You are seriously talking past each other now, and things are mixed up beyond belief.

Disregarding the real-world effects of a TC

*(increased reflection and absorption losses, decrease in sharpness due to optical imperfections)* from now on through this entire post: Yes, of course a TC magnifies the diffraction circle by exactly the same amount as the rest of the image. But that is also the point; the object referred diffraction is already determined at the front of the optical system, by the entrance pupil

*(as long as we're within reasonably Gaussian systems, for microscopes and other applications with very high magnification you need to look at angular aperture in stead of numerical aperture)*. A teleconverter will magnify both this object referred diffraction and target detail, a wide-converter will decrease magnification on both diffraction and target detail. It varies the projected image magnification and not the angular object referred diffraction, which is what optically limits your target resolution.

You are misunderstanding what a TC does. A teleconverter is a magnifying glass. It simply enlarges what the original lens projects. It magnifies everything....including diffraction. You cannot add a TC to a lens an not increase the effects of diffraction, despite the facts you just described above.

What YOU forget to mention in your little maths excursion under the qouted text above is that the f/# number also implicates that you have a reproduction scale. This indicates both that you're within Gaussian optics rules (as opposed to in microscopy, where angular aperture is the metric used) and that you have an Airy disc diameter that is constant with f/# on the image plane. A 50mm used on f/11 will give the same Airy disc size

on the sensor as a 100mm f/11 used on teh same sensor.

But the target magnification (reproduction ratio) is twice as high on the 100mm option, so you have:

-same Airy disc size on the sensor

-twice the reproduction ratio!

This means that if you shoot a side view of say "a car" from a distance where 50mm would give you a car length of 500 pixels on the image and a diffraction effect of maybe 3 pixel widths, using the 100mm lens at f/11 would give a car size on the sensor of 1000 pixels,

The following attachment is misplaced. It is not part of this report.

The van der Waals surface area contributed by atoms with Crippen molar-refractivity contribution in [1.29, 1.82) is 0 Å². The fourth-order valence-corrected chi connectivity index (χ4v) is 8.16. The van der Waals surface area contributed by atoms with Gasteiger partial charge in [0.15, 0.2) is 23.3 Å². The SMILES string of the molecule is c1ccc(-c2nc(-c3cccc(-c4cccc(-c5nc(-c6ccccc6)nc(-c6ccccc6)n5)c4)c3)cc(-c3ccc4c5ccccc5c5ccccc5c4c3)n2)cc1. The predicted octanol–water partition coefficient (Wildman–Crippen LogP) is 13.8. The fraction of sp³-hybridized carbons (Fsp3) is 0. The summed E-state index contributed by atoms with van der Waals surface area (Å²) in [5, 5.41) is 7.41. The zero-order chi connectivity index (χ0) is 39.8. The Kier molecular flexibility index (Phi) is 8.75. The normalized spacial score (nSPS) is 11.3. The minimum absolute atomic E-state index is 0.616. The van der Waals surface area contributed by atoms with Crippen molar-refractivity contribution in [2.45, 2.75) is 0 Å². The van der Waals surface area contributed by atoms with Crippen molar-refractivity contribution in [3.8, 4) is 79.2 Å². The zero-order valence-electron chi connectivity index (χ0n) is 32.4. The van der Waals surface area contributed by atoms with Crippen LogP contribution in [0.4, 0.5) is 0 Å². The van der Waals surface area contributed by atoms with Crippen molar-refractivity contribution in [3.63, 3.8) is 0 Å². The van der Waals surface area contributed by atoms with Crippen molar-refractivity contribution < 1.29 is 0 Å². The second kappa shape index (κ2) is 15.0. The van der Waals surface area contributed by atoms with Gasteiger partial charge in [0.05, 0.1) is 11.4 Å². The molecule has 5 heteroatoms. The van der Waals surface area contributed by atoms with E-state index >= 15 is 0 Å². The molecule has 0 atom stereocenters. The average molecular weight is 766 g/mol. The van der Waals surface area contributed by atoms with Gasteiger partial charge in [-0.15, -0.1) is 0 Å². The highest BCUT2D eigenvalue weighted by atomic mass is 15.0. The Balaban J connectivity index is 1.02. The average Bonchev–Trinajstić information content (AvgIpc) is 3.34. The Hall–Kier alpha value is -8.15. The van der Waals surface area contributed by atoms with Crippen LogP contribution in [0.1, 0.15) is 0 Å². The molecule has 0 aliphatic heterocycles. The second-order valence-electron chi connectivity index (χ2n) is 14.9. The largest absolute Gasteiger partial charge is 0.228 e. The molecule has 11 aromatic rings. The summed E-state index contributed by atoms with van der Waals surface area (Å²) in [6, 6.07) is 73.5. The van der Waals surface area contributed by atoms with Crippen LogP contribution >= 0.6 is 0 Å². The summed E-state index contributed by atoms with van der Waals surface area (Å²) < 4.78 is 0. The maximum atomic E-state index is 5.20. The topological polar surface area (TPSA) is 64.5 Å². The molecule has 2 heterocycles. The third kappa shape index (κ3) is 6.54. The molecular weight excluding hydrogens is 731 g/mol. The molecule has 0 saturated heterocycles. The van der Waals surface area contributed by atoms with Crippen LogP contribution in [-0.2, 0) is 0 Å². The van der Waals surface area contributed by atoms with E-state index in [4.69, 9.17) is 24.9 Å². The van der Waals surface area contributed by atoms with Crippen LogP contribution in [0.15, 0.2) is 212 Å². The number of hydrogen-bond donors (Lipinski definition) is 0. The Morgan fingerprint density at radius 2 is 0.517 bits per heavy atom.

but still a diffraction effect of 3 pixels - and that means that you've halved the diffraction effect on the car, i.e halved the angular object referred diffraction. Doubled the optically limited usable target resolution - since you doubled the entry pupil size.... (50/11 = 4.5mm pupil, 100/11 = 9mm pupil)

Diffraction and Airy disc size are linearly scaled

by the same constant since the angular diffraction in front of the lens depends on the entry pupil diameter and nothing else (until you hit the Gaussian model limit, see angular aperture). If the airy disc covers, say, a one inch detail on an object far away, the SAME one inch detail will be covered by the exact same relative Airy disc, no matter what magnification/resolution you inspect the projection with in the image plane.

This isn't actually very hard to see in reality (

*most of us do have a zoom lens available I suppose?*)

Take one shot at say

**100mm and F11** of a distant object. With the same camera, directly after that take another shot aimed at the same target from the same distance, but now with

**200mm and F22**. They both have the same entrance pupil diameter (9mm), and they're both into diffraction limited range on most modern sensors.

Which of the two will have the highest target resolution?

Since one has twice the target

reproduction ratio or magnification we need to either downsample the 200mm image or upsample the 100mm image to compare them at equal size presentation. And unless your aperture calibration is seriously off on the lens you use, the 200mm F22 shot will have equal or better target resolution!

**Don't doubt, try for yourself.**In astro (which is a purely Gaussian limited application with ordinary systems, with infinity focus targets) this is

extremely important, since the angular resolution in front of the lens

is determined by the entrance pupil. NOTHING you do behind that can make things better, in any way. It doesn't matter what focal length you use, the entrance pupil determines how small the (infinity distance) details you can accurately resolve

optically is. Within practical limits of course, but this depends more on lens manufacturing and smallest available pixel size with good performance. You won't find many spectacularly detailed shots of the moon taken with a 24mm lens.

Keeping the entrance pupil constant: If you use a shorter focal length you get a smaller reproduction ratio, and you need smaller pixels to accurately resolve the optical projection image. Use a longer focal lens, and you can use larger pixels. It will not in any way have an effect on the object space angular resolution of the system, you just adapt the sensor resolution to fit the optical resolution.

So: You get the same optical far-field target resolution (again using the elusive "perfect" TC) if you use a 400/4.0 with 2x TC, as if you use an 800/8.0 on the same camera, or indeed as you do if you use a 400/4.0 on a half size (quarter area) sensor with the same amount of pixels. Diffraction limitation of the target does not change, light energy per pixel captured per second does not change.